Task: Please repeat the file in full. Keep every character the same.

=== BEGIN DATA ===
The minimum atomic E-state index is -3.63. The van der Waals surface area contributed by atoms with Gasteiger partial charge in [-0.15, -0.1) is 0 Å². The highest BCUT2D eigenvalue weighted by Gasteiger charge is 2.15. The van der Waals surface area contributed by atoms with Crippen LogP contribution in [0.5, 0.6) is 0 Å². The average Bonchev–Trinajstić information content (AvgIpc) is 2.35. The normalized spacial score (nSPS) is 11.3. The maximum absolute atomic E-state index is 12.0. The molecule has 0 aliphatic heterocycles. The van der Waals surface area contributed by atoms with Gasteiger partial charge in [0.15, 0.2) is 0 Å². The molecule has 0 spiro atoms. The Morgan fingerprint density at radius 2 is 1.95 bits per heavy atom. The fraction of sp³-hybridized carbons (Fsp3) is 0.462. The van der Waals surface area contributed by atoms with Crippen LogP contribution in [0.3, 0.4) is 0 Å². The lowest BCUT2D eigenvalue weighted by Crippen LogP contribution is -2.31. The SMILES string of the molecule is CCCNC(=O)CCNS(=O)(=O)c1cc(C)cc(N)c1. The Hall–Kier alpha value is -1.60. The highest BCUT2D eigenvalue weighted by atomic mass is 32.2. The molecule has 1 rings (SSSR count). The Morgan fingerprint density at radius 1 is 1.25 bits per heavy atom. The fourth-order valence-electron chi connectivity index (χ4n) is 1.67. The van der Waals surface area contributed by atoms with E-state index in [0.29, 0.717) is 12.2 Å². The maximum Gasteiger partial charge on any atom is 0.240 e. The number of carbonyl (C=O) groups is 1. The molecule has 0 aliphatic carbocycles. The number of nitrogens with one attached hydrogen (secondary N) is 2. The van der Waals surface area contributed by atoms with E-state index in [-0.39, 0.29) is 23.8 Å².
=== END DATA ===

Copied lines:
The minimum atomic E-state index is -3.63. The van der Waals surface area contributed by atoms with Gasteiger partial charge in [-0.15, -0.1) is 0 Å². The highest BCUT2D eigenvalue weighted by Gasteiger charge is 2.15. The van der Waals surface area contributed by atoms with Crippen LogP contribution in [0.5, 0.6) is 0 Å². The average Bonchev–Trinajstić information content (AvgIpc) is 2.35. The normalized spacial score (nSPS) is 11.3. The maximum absolute atomic E-state index is 12.0. The molecule has 0 aliphatic heterocycles. The van der Waals surface area contributed by atoms with Gasteiger partial charge in [0.15, 0.2) is 0 Å². The molecule has 0 spiro atoms. The Morgan fingerprint density at radius 2 is 1.95 bits per heavy atom. The fraction of sp³-hybridized carbons (Fsp3) is 0.462. The van der Waals surface area contributed by atoms with Crippen LogP contribution in [0.3, 0.4) is 0 Å². The lowest BCUT2D eigenvalue weighted by Crippen LogP contribution is -2.31. The SMILES string of the molecule is CCCNC(=O)CCNS(=O)(=O)c1cc(C)cc(N)c1. The Hall–Kier alpha value is -1.60. The highest BCUT2D eigenvalue weighted by atomic mass is 32.2. The molecule has 1 rings (SSSR count). The Morgan fingerprint density at radius 1 is 1.25 bits per heavy atom. The fourth-order valence-electron chi connectivity index (χ4n) is 1.67. The van der Waals surface area contributed by atoms with E-state index in [0.29, 0.717) is 12.2 Å². The maximum Gasteiger partial charge on any atom is 0.240 e. The number of carbonyl (C=O) groups is 1. The molecule has 0 aliphatic carbocycles. The number of nitrogens with one attached hydrogen (secondary N) is 2. The van der Waals surface area contributed by atoms with E-state index in [-0.39, 0.29) is 23.8 Å².